Was Gabourey Sidibe lightened on the cover of the September issue of “Elle”? The fashion magazine claims no, she was not. The blogosphere and most people with no more expertise than clear eyesight can discern the difference between the darker-skinned Sidibe and the lighter version on the cover. And the outrage it sparked has been loud and enduring, causing Elle to issue a formal defense of their 25th anniversary edition.
The did-they-lighten-her debate could go on forever. But the controversy Elle stirred highlights broader questions for the consumer magazine and website world. In an industry that leans heavily on Photoshop and other techy tricks to make women of all sorts look “good” and “beautiful,” what is really going on behind the scenes, in darkrooms and art departments, photo studios and production houses, to build the pictures of women of color that we consume?
“It is our responsibility as editors to give a damn about how images will affect the minds of the women it serves,” says Joicelyn Dingle, one of the founding editors of “Honey,” a now-digital magazine targeting black women. “Magazines should invite women to aspire.”
But aspire to what? If aspiration is in fact the goal, then perhaps it’s helpful to understand how the Sidibe cover could have happened in the first place. We know a very brown woman walked into the studio, just as we know a milk chocolate face hit the newsstands. Was it bad lighting? Or overzealous Photoshopping? And how often do similar things happen in the fashion magazine world?
“Let’s be honest. Skin lightening is a common practice on photos of white women. All the time. But no one gets mad or notices,” says Denise See, an art director who has worked at “Latina,” “Vibe Vixen” and “Jane.” “Also, it’s never called that. You’d never see a Post-it or get an email telling you to lighten skin. You’re told ‘open it up so we can see more detail’ or ‘brighten the image overall.’ “
The reasons for “brightening” an image run the gamut. Sometimes it’s wanting more “pop” from the eyes. Or as photo editor Meagan Ziegler-Haynes explains, in more artistic shots editors manipulate skin to fit into the overall look of the image. “You see yellow skin a lot that is totally unnatural, but in sync with what the photographer wants to convey. That said, for a more ‘natural’ cover like ‘Elle,’ it’s weird to make her so light. But people mess around with post-production a lot these days. It’s not like back in the film times.”
Dingle, who has also worked in photo production at “Essence” and “Vibe Vixen,” remembers when film still reigned supreme. “At ‘Honey’, we had an old-school retouch artist who did the work by hand. He gave us three versions of a photo of Kim Porter and kept referring to the lightest one as the more beautiful one,” she recalls. “We were able to choose the one that actually looked like her.”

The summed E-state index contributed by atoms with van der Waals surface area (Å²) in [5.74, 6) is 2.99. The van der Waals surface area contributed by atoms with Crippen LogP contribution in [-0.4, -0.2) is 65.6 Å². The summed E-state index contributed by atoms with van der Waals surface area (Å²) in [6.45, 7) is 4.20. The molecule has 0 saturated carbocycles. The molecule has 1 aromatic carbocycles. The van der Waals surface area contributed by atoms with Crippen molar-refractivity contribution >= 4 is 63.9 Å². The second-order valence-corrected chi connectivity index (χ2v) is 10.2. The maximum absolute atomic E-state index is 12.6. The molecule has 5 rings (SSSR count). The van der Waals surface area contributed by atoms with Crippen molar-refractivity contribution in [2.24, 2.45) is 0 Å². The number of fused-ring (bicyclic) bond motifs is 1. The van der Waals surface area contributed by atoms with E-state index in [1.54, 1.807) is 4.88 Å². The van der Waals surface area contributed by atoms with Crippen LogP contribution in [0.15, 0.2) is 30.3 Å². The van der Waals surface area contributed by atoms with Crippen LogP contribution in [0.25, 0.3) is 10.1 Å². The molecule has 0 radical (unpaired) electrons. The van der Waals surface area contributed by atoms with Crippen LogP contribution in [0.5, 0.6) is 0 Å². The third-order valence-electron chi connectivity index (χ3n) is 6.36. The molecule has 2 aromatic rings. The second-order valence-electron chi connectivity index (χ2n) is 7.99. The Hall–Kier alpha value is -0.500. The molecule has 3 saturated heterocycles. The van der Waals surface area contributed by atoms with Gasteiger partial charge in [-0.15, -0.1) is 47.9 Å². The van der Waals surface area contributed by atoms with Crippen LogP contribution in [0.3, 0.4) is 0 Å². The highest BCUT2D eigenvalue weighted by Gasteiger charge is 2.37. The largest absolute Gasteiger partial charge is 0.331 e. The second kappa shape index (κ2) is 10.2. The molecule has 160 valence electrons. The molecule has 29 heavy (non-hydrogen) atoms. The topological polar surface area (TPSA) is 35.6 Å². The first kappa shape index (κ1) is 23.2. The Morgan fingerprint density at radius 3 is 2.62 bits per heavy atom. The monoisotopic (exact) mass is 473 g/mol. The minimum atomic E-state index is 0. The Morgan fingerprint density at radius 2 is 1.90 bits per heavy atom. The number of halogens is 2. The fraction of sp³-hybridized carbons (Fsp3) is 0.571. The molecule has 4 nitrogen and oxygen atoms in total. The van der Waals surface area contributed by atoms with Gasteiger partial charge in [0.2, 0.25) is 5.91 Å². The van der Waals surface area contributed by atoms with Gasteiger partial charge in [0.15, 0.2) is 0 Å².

As the editor in charge of the magazine’s look, Dingle could be heavily involved with the post-production process. Now with digital, as Ziegler-Haynes explains, it is the photographer who exercises more control of how the image is manipulated once it is shot.
“Nowadays, the photographer has a huge amount in the budget for retouching,” she explain. “Digital pictures are not as beautiful as film, so they need a fair amount of work done on them. And there’s soooo much room for change to make the picture look its best, it can get out of hand.”
Of course, that brings you back to the question of what looks best. If the beholder’s eye deems blackness less attractive, then what will he do to get to something he considers beautiful? And is the solution to insure that there are more black people, more lovers of African features behind the cameras and atop the art departments?
“Yes,” answers blogger Lori Tharps, who writes about race and multiculturalism daily on My American Melting Pot. “I think we have a lot more positive representations of the diversity of black beauty now as a result of more black people working in media.”
Dingle disagrees, explaining, “I never thought it was the responsibility of mainstream magazines to portray my lifestyle in print. Magazines generally are very niche. The editors at most of those books are reflecting the lifestyle they experience or aspire to.” The answer, says Dingle, isn’t black staffers at white dominated publications; it’s more publications who speak to the experiences of communities of color. “If things were to change it would not be about getting a job at Conde Nast. Black people and people of color must start their own publishing ventures if they want to see and experience themselves.”
That may be true, but what does happen on-set at, say, an “Elle” shoot deeply impacts the way women of color are represented in the broader culture. And it’s not just about lighting and skin. For many, the greatest tragedy of Sidibe’s Elle cover is the wig or weave or whatever they’ve done to her hair. It is in this area—styling hair—that black women can be at the greatest disadvantage on set.
“It is totally unacceptable to send a hairdresser without experience working with black hair or make-up,” says Ziegler-Haynes. “And it’s easy in the hustle of production to forget that [working with black hair is] experience that not all make-up and hair people have.”
All of this, just to make a cover model look her “best.” All of this, in a tail-chasing game with the notion of a singular standard for “looking good.” Thighs are erased, wrinkles are demolished, noses are whittled away. And Gabby Sidibe’s beautifully rich skin is washed out and away.